Wednesday, September 22, 2010

Human powered flight and energy harvesting kites

A strange confluence of events and circumstances has given me some ideas about human powered flight. I watched a snail slithering...just kidding. While vacationing in Florida I watched a guy parasurfing. That night I went home and went to sleep. The next morning was a Sunday so Comedy Central was playing a rerun of the Colbert Report's Friday night show. I had watched some of the show Friday but had not seen the interview with Saul Griffith. Saul Griffith is a genius who is working on wind power generation using high altitude kites to capture the high winds available above 2000 feet. When we got home from Florida I looked up Saul and found a website where he was explaining how the kites work with the aid of a large screen audio-visual presentation.

Last night I woke up thinking about human powered flight which is not uncommon for me but I realized that the actual terminology "human powered" is a limitation that need not exist. The small sail that was used by the parasurfer to skim over the waves at high speed and the piano sized kites used by Saul's power generation facility both had far more pulling power than was being used. Then I began thinking that a tandem device, one part prosthesis, one part kite, could give human beings the power to fly. Rather it could allow us to harness the wind long enough to elevate the flyer to the height necessary to then glide (predominantly) to his destination.

I attempted to use a sheet as a sail on my ripstick once and ran into all the problems of wind power at ground level: insufficient strength, sensitivity to direction of wind, etc. Parasurfing improves upon windsurfing by removing the power source to the sky above the surfer giving him much more maneuverability relative to the wind. The next logical step, in my mind, is to allow the parasail to drag a winged human, instead of a surfing human.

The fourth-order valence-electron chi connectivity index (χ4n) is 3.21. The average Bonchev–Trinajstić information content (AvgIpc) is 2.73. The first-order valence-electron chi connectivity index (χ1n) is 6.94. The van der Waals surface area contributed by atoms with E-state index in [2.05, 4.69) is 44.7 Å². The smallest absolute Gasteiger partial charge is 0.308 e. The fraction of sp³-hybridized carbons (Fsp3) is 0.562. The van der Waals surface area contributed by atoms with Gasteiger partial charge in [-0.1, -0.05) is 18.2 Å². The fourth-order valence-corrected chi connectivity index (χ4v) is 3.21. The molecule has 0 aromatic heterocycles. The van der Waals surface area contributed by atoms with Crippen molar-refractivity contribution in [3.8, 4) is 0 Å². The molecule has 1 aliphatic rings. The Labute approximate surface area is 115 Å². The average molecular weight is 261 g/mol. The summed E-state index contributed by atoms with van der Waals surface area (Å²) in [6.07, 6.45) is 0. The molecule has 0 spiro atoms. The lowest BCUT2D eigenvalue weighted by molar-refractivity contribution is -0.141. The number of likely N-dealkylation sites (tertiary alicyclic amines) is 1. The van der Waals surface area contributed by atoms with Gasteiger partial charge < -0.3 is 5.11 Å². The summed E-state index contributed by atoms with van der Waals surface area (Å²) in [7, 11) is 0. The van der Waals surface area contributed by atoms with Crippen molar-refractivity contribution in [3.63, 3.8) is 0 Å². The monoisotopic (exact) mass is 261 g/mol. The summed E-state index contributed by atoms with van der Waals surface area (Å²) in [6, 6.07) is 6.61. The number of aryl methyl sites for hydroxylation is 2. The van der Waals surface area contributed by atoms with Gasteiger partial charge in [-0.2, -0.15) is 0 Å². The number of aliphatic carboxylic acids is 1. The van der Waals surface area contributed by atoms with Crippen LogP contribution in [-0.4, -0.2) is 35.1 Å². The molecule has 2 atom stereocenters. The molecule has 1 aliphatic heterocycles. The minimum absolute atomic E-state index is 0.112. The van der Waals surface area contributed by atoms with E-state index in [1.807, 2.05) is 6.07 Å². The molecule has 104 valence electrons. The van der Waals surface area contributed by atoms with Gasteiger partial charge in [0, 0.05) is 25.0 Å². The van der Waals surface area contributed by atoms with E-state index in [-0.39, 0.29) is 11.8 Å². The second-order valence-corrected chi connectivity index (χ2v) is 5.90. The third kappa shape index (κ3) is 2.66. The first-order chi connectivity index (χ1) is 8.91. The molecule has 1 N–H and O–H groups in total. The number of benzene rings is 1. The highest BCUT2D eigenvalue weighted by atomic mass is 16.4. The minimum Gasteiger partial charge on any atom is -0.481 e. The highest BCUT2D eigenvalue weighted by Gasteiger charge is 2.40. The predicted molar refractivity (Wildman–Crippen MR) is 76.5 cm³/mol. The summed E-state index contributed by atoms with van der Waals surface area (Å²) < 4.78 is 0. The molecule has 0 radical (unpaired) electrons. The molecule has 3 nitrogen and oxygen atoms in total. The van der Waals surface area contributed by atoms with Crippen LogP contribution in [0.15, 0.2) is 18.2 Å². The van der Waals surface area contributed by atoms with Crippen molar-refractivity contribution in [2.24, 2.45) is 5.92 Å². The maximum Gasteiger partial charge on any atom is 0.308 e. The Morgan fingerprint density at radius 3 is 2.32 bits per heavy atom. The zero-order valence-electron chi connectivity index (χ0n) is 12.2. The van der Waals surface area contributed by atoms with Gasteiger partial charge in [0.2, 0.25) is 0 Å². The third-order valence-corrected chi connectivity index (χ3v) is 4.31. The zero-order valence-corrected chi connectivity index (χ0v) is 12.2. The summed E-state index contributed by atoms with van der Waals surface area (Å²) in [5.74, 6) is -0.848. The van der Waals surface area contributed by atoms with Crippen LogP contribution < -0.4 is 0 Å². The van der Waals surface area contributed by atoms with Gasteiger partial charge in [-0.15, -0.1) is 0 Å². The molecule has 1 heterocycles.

I had been trying to conceptualize a bicycle paired with a retractable set of wings as a means to allow the wings to reach the necessary speed for lift before opening them and taking off. In this concept the bicycle would simply fall away as the flyer opened a hang glider like set of folding wings and began to gain altitude. The problem with this approach is twofold. The first issue is that the speed necessary to generate sufficient lift of a human is too high to be achieved under normal bicycling conditions. Secondly once the rider/flyer leaves the bicycle the power source evaporates and thus the lift disappears. A kitesail on the other hand continues to provide power after the flyer takes off. The power is translated by the wings into lift and the flyer (or his software) may simply determine the altitude needed.

The next question then is how to disempower?unempower? the kitesail without simply cutting it loose. I had this same question watching the parasurfer, wondering how he would stop when he was done. What I had not anticipated was that he could change directions, having assumed that he must simply follow the direction of the wind and then let go. I watched as he approached the pier and then performed a tacking like maneuver and reversed direction back toward the area of the shore from which he came.

In flight the ideal scenario would be retrieval of the parachute once gliding began so that it could be redeployed to gain more altitude or used in an emergency as a parachute. High strength, lightweight cabling with a retractor could be used to reel the kitesail and the flyer toward one another but the only way I can conceptualize the kitesail collapsing is by releasing one side of it and then rolling up the fabric. This may prove a cumbersome load for a human/wind powered flyer to carry and then redeploy.

An alternative method could be to release one side of the kite sail and retract it and then lower it toward the ground so that it could be dropped for later recovery. An airborne-deployable parachute/kitesail could be worn on the body for use in an emergency.

The first step to researching these possibilities is to go parasurfing.

Saturday, September 11, 2010

Do You Have Ideas,
or Do Ideas Have You?

“The ideologist is a man who falls for the fraud perpetrated on him by his own intellect: that an idea, i.e. the symbol of a momentarily perceived reality,
can possess absolute reality.”
–Socrates, refuting Plato’s interpretation of his ideas

“The world eludes us because it becomes itself again.”
–Lewis Carroll

Editor’s introduction: Possibly the best text any of us have written on the subject of ideology is a letter Nadia once sent to a friend in response to an article he had written with her help (her original title for the piece had been “The Political Struggle is the Struggle Against the Political,” which he changed to “Against the Shallowness of the Political”)... so here is her letter, reprinted from his private collection. Remember, whatever you believe imprisons you.

June 2
Amsterdam (at ChloĆ«’s, with
Phoebe and Heloise)

Dearest E---,